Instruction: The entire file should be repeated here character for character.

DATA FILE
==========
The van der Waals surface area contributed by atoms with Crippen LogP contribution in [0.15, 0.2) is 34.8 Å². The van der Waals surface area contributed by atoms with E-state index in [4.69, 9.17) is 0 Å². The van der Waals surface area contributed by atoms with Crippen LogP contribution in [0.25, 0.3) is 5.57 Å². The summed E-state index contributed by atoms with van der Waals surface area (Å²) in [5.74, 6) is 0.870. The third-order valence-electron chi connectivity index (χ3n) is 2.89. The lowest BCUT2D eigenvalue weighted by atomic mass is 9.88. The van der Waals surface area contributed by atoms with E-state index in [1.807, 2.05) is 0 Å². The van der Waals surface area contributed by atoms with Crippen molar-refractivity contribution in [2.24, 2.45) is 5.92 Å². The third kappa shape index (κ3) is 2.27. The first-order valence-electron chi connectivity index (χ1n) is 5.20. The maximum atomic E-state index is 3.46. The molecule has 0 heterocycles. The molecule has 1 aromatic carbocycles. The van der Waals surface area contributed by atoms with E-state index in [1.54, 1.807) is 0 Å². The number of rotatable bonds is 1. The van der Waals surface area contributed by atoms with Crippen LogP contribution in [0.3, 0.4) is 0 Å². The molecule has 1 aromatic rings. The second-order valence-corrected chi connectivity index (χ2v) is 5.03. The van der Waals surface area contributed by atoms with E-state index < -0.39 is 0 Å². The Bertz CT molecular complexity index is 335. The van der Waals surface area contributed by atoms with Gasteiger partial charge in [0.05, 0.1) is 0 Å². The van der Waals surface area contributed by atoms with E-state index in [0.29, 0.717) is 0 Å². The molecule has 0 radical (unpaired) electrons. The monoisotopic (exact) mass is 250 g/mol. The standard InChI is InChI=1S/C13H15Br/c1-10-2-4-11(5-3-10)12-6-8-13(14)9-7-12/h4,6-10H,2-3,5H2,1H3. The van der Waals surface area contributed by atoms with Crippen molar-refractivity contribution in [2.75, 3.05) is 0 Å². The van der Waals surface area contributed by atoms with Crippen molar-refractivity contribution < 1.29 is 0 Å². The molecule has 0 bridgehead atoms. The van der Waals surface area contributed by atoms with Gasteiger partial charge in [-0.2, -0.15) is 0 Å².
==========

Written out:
The van der Waals surface area contributed by atoms with Crippen LogP contribution in [0.15, 0.2) is 34.8 Å². The van der Waals surface area contributed by atoms with E-state index in [4.69, 9.17) is 0 Å². The van der Waals surface area contributed by atoms with Crippen LogP contribution in [0.25, 0.3) is 5.57 Å². The summed E-state index contributed by atoms with van der Waals surface area (Å²) in [5.74, 6) is 0.870. The third-order valence-electron chi connectivity index (χ3n) is 2.89. The lowest BCUT2D eigenvalue weighted by atomic mass is 9.88. The van der Waals surface area contributed by atoms with E-state index in [1.807, 2.05) is 0 Å². The van der Waals surface area contributed by atoms with Crippen molar-refractivity contribution in [2.24, 2.45) is 5.92 Å². The third kappa shape index (κ3) is 2.27. The first-order valence-electron chi connectivity index (χ1n) is 5.20. The maximum atomic E-state index is 3.46. The molecule has 0 heterocycles. The molecule has 1 aromatic carbocycles. The van der Waals surface area contributed by atoms with E-state index in [1.54, 1.807) is 0 Å². The number of rotatable bonds is 1. The van der Waals surface area contributed by atoms with Crippen LogP contribution in [0.3, 0.4) is 0 Å². The molecule has 1 aromatic rings. The second-order valence-corrected chi connectivity index (χ2v) is 5.03. The van der Waals surface area contributed by atoms with E-state index < -0.39 is 0 Å². The Bertz CT molecular complexity index is 335. The van der Waals surface area contributed by atoms with Gasteiger partial charge in [0.05, 0.1) is 0 Å². The van der Waals surface area contributed by atoms with E-state index in [0.29, 0.717) is 0 Å². The molecule has 0 radical (unpaired) electrons. The monoisotopic (exact) mass is 250 g/mol. The standard InChI is InChI=1S/C13H15Br/c1-10-2-4-11(5-3-10)12-6-8-13(14)9-7-12/h4,6-10H,2-3,5H2,1H3. The van der Waals surface area contributed by atoms with Crippen molar-refractivity contribution in [2.75, 3.05) is 0 Å². The van der Waals surface area contributed by atoms with Crippen molar-refractivity contribution < 1.29 is 0 Å². The molecule has 0 bridgehead atoms. The van der Waals surface area contributed by atoms with Gasteiger partial charge in [-0.2, -0.15) is 0 Å².